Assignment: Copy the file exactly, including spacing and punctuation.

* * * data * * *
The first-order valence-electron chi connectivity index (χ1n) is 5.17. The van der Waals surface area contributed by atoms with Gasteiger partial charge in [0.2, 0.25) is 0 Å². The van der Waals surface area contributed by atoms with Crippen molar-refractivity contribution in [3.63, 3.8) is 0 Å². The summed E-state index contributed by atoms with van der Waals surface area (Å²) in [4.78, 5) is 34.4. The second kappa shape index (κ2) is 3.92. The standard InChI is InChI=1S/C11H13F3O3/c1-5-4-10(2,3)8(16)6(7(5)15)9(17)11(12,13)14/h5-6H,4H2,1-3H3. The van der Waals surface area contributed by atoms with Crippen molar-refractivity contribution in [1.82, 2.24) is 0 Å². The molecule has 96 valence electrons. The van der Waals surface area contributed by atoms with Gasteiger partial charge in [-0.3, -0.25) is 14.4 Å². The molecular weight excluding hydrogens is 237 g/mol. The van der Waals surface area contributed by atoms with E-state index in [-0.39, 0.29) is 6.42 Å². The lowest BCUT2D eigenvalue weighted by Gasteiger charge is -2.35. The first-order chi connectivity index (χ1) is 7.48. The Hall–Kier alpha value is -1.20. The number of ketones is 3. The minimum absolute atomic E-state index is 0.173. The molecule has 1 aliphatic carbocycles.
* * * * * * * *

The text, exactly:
The first-order valence-electron chi connectivity index (χ1n) is 5.17. The van der Waals surface area contributed by atoms with Gasteiger partial charge in [0.2, 0.25) is 0 Å². The van der Waals surface area contributed by atoms with Crippen molar-refractivity contribution in [3.63, 3.8) is 0 Å². The summed E-state index contributed by atoms with van der Waals surface area (Å²) in [4.78, 5) is 34.4. The second kappa shape index (κ2) is 3.92. The standard InChI is InChI=1S/C11H13F3O3/c1-5-4-10(2,3)8(16)6(7(5)15)9(17)11(12,13)14/h5-6H,4H2,1-3H3. The van der Waals surface area contributed by atoms with Crippen molar-refractivity contribution in [1.82, 2.24) is 0 Å². The molecule has 96 valence electrons. The van der Waals surface area contributed by atoms with Gasteiger partial charge in [-0.3, -0.25) is 14.4 Å². The molecular weight excluding hydrogens is 237 g/mol. The van der Waals surface area contributed by atoms with E-state index in [-0.39, 0.29) is 6.42 Å². The lowest BCUT2D eigenvalue weighted by Gasteiger charge is -2.35. The first-order chi connectivity index (χ1) is 7.48. The Hall–Kier alpha value is -1.20. The number of ketones is 3. The minimum absolute atomic E-state index is 0.173. The molecule has 1 aliphatic carbocycles.